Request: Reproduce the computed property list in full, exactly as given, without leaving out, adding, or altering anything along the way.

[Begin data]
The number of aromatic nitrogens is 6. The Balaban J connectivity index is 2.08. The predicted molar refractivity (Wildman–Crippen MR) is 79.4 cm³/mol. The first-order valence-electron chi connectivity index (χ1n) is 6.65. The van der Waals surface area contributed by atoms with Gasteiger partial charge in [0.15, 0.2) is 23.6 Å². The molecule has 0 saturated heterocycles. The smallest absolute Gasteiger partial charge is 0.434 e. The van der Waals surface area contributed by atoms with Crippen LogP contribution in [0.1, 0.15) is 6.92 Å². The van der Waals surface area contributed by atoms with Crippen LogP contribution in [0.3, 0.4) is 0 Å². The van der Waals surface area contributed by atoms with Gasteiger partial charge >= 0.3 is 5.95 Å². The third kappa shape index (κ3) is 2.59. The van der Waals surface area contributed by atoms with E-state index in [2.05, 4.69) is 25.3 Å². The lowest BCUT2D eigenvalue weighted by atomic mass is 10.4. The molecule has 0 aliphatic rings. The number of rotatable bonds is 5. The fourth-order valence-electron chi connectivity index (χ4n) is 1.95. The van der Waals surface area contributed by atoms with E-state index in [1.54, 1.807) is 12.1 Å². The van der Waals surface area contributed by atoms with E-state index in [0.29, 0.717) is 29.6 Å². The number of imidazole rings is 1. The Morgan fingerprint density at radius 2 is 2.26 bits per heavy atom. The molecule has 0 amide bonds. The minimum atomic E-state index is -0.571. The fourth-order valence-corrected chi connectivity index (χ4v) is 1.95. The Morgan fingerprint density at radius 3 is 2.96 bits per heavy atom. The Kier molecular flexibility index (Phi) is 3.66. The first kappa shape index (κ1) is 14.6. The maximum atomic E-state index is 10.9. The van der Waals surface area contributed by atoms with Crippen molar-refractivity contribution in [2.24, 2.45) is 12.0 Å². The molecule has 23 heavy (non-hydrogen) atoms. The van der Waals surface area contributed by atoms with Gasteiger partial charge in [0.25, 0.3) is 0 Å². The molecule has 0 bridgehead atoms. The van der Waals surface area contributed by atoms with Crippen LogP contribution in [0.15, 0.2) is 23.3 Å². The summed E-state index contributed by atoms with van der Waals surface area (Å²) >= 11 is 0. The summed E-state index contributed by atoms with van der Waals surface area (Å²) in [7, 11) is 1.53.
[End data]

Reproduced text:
The number of aromatic nitrogens is 6. The Balaban J connectivity index is 2.08. The predicted molar refractivity (Wildman–Crippen MR) is 79.4 cm³/mol. The first-order valence-electron chi connectivity index (χ1n) is 6.65. The van der Waals surface area contributed by atoms with Gasteiger partial charge in [0.15, 0.2) is 23.6 Å². The molecule has 0 saturated heterocycles. The smallest absolute Gasteiger partial charge is 0.434 e. The van der Waals surface area contributed by atoms with Crippen LogP contribution in [0.1, 0.15) is 6.92 Å². The van der Waals surface area contributed by atoms with Crippen LogP contribution in [0.3, 0.4) is 0 Å². The van der Waals surface area contributed by atoms with Gasteiger partial charge >= 0.3 is 5.95 Å². The third kappa shape index (κ3) is 2.59. The van der Waals surface area contributed by atoms with E-state index in [2.05, 4.69) is 25.3 Å². The lowest BCUT2D eigenvalue weighted by atomic mass is 10.4. The molecule has 0 aliphatic rings. The number of rotatable bonds is 5. The fourth-order valence-electron chi connectivity index (χ4n) is 1.95. The van der Waals surface area contributed by atoms with E-state index in [1.54, 1.807) is 12.1 Å². The van der Waals surface area contributed by atoms with E-state index in [0.29, 0.717) is 29.6 Å². The number of imidazole rings is 1. The Morgan fingerprint density at radius 2 is 2.26 bits per heavy atom. The molecule has 0 amide bonds. The minimum atomic E-state index is -0.571. The fourth-order valence-corrected chi connectivity index (χ4v) is 1.95. The Morgan fingerprint density at radius 3 is 2.96 bits per heavy atom. The Kier molecular flexibility index (Phi) is 3.66. The first kappa shape index (κ1) is 14.6. The maximum atomic E-state index is 10.9. The van der Waals surface area contributed by atoms with Crippen molar-refractivity contribution in [2.24, 2.45) is 12.0 Å². The molecule has 23 heavy (non-hydrogen) atoms. The van der Waals surface area contributed by atoms with Gasteiger partial charge in [0.25, 0.3) is 0 Å². The molecule has 0 bridgehead atoms. The van der Waals surface area contributed by atoms with Crippen LogP contribution in [0.15, 0.2) is 23.3 Å². The summed E-state index contributed by atoms with van der Waals surface area (Å²) >= 11 is 0. The summed E-state index contributed by atoms with van der Waals surface area (Å²) in [7, 11) is 1.53.